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I worry about the products I buy and whether they are cruelty-free. Do celebrities, especially the animal-loving ones, pay attention to what they have their staff buy for them? First, I wanted to find out who some of these beautiful vegan celebrities might be; I know many beautiful vegans who aren’t famous, but the world seems to want celebrity to give something credibility. So here are some famous, beautiful vegans. (Note: My definition of beauty includes inner qualities, not just the outer ones.)

 

 

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Classic beauty Michelle Pfeiffer, age 57 in this photo, credits her youthful glow to her vegan diet.

 

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49-year old vegan Pamela Anderson, often featured scantily clad in PETA campaigns (not my style, but they do garner attention).

 

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Actress Emily Deschanel.

 

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Liam Hemsworth and Miley Cyrus: no longer a couple, but both still vegan as far as I can ascertain, and both still beautiful!

 

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Actor and animal rights activist Joaquin Phoenix.

 

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Actor Tobey Maguire.

 

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Actress Jessica Chastain.
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Actress Anne Hathaway.
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Figure skater Meagan Duhamel.
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Actor and activist Peter Dinklage.

 

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Environmentalist and former Vice President Al Gore went vegan in 2014.

 

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Singer Morrissey.

 

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U2 lead singer and humanitarian Bono, with his wife Alison, went vegan in 2016.

 

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Lisa Simpson. Technically a cartoon character, but a pretty smart one.

 

So how do they maintain this beauty and stick to their vegan ideals? There are cruelty-free products out there; one just has to look. Look for symbols from organizations like the Leaping Bunny or get the Cruelty Cutter app from the Beagle Freedom Project. With the app, you can scan the barcode on a product and find out whether it is cruelty free before you purchase.

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The good companies.

 

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Some other good companies.

 

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DON’T BUY THESE PRODUCTS!

 

A good source for information is the Vegan Beauty Review.

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This led me to the thought of how I could make my own, since DIY is always more fun than buying something. I often have a bowl of okara, the ground soy beans left from making soy milk (see The milk of human kindness (is non-dairy) in  the refrigerator, and I’ve been trying to find ways to utilize it. I sometimes add it to soups and stews and even baked goods as a protein boost.

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Rich in protein, but will it make my skin glow?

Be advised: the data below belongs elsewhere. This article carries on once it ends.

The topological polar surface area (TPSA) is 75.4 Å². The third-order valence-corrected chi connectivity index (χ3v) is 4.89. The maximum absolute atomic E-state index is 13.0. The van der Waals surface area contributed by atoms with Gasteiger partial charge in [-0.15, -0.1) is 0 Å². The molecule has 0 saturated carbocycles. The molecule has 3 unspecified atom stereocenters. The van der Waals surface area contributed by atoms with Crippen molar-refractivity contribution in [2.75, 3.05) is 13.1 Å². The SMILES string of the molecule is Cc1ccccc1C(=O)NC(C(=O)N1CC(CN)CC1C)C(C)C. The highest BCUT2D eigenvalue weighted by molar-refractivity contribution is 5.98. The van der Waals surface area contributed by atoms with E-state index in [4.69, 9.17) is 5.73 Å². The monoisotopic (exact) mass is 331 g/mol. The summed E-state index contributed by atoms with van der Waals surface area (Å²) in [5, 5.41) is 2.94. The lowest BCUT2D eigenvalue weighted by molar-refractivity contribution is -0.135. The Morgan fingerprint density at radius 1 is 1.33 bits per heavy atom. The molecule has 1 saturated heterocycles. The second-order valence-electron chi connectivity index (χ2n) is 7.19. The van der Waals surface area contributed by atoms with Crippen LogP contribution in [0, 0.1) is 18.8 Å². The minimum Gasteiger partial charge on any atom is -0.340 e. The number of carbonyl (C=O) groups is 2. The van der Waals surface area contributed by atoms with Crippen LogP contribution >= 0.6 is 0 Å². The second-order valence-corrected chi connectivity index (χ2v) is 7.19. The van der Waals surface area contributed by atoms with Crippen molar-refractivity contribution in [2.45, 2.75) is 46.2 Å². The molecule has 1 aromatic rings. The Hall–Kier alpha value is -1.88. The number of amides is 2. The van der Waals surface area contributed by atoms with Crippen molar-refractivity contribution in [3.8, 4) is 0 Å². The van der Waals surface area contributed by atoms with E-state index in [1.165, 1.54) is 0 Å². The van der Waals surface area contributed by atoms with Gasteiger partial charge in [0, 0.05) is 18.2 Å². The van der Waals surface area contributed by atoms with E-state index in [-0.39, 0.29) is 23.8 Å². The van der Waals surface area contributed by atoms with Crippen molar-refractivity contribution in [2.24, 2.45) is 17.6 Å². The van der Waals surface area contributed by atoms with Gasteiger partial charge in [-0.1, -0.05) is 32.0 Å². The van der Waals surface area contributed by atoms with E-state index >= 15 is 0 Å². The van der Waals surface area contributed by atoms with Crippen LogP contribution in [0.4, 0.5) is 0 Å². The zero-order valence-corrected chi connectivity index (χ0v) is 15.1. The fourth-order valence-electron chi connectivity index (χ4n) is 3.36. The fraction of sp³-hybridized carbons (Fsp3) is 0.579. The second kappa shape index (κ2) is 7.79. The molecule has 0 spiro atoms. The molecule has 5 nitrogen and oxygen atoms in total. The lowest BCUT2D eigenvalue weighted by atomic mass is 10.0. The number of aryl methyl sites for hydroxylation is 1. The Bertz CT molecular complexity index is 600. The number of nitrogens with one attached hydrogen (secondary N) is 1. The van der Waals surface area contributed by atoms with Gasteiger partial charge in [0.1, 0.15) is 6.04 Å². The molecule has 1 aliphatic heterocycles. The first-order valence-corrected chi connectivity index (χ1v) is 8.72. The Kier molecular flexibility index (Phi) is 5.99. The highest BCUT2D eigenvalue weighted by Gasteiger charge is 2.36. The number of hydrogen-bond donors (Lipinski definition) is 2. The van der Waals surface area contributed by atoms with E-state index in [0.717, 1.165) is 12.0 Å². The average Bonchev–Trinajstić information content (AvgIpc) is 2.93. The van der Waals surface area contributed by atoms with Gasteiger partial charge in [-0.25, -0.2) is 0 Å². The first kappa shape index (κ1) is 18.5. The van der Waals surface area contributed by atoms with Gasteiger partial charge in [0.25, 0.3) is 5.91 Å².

In the directions that came with the soy milk maker, there is a recipe for an okara facial mask. The recipe uses honey, which is not a vegan product. I gave it a try, mixing the okara with some agave as a binder instead of honey, and a little Vitamin E oil in place of the various essential oils recommended, since I didn’t have any of those. It actually did make my skin feel soft and smooth after I rinsed it off.

 

What are some other simple, do at home (with things you probably already have) vegan beauty recipes? One good source is the DIY Home page of the blog Vegans Have Superpowers. I am not volunteeering to do the banana facial mask; just sayin’. If you have things at home like apple cider vinegar, witch hazel, oats, sea salt, baking soda, olive oil, and essential oils, among others, you can make your own skin-care and hair-care products.

The editor of The Vegan Beauty Review, Sunny Subramanian, has a book with co-author Chrystle Fiedler, The Compassionate Chick’s Guide to DIY Beauty. I just ordered my copy.

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Don’t want to make your own products but want to try some fun and different products from a variety of cruelty-free manufacturers? You can subscribe to the monthly Petit Vour cruelty-free/vegan PV Beauty Box.

Nerd that I am, I also find smart people really sexy. You think being vegan is stupid? Just ask these people.

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And then there’s me, kinda cute, kinda smart, and kinda silly, but not doing too badly at age 55. I’ll never be a star, but I do what I can to lead an ethical and compassionate life, and that’s a beautiful thing.

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Peace and hugs.

The Alameda Point Antiques Faire, aka “The Flea”

On the first Sunday of every month, rain or shine, crowds make their way to the Alameda Point Antiques Faire, or as we fondly call it, “The Flea.” This is not your junky flea market; this is huge, with lots of stuff, ranging from the, yes, junky, to high end antiques. It’s a fun way to spend a few hours on a Sunday morning, and I count it as exercise. And there are food trucks; who doesn’t love a food truck? If you have time afterward, the town of Alameda is fun to explore, too.

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The Alameda Point Antiques Faire, at the sign of the clock.

The entrance fee goes down as the morning goes on; early birds pay more! Your strategy will depend on several things: e.g., how badly do you need coffee and do you want to start at the way far back in the low rent district or start at the front in the high rent district?